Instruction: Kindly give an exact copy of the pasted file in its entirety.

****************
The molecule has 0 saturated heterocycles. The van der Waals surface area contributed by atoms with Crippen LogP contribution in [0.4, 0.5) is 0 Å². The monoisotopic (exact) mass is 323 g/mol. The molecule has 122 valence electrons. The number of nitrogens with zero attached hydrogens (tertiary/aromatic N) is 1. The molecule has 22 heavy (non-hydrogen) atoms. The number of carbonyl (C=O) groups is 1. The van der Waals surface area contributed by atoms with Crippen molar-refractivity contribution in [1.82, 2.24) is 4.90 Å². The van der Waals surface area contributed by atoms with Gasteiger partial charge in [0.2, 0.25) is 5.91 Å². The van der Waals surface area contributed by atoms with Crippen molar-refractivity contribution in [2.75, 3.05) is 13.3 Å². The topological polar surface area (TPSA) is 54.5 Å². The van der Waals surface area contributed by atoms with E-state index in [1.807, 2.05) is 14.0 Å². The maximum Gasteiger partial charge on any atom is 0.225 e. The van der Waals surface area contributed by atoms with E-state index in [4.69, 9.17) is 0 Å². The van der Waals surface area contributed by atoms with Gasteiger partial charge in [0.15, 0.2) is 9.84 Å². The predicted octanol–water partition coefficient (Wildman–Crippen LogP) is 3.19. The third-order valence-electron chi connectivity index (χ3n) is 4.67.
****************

The molecule has 0 saturated heterocycles. The van der Waals surface area contributed by atoms with Crippen LogP contribution in [0.4, 0.5) is 0 Å². The monoisotopic (exact) mass is 323 g/mol. The molecule has 122 valence electrons. The number of nitrogens with zero attached hydrogens (tertiary/aromatic N) is 1. The molecule has 22 heavy (non-hydrogen) atoms. The number of carbonyl (C=O) groups is 1. The van der Waals surface area contributed by atoms with Crippen molar-refractivity contribution in [1.82, 2.24) is 4.90 Å². The van der Waals surface area contributed by atoms with Gasteiger partial charge in [0.2, 0.25) is 5.91 Å². The van der Waals surface area contributed by atoms with Crippen molar-refractivity contribution in [2.75, 3.05) is 13.3 Å². The topological polar surface area (TPSA) is 54.5 Å². The van der Waals surface area contributed by atoms with E-state index in [1.807, 2.05) is 14.0 Å². The maximum Gasteiger partial charge on any atom is 0.225 e. The van der Waals surface area contributed by atoms with E-state index in [4.69, 9.17) is 0 Å². The van der Waals surface area contributed by atoms with Gasteiger partial charge in [0.15, 0.2) is 9.84 Å². The predicted octanol–water partition coefficient (Wildman–Crippen LogP) is 3.19. The third-order valence-electron chi connectivity index (χ3n) is 4.67.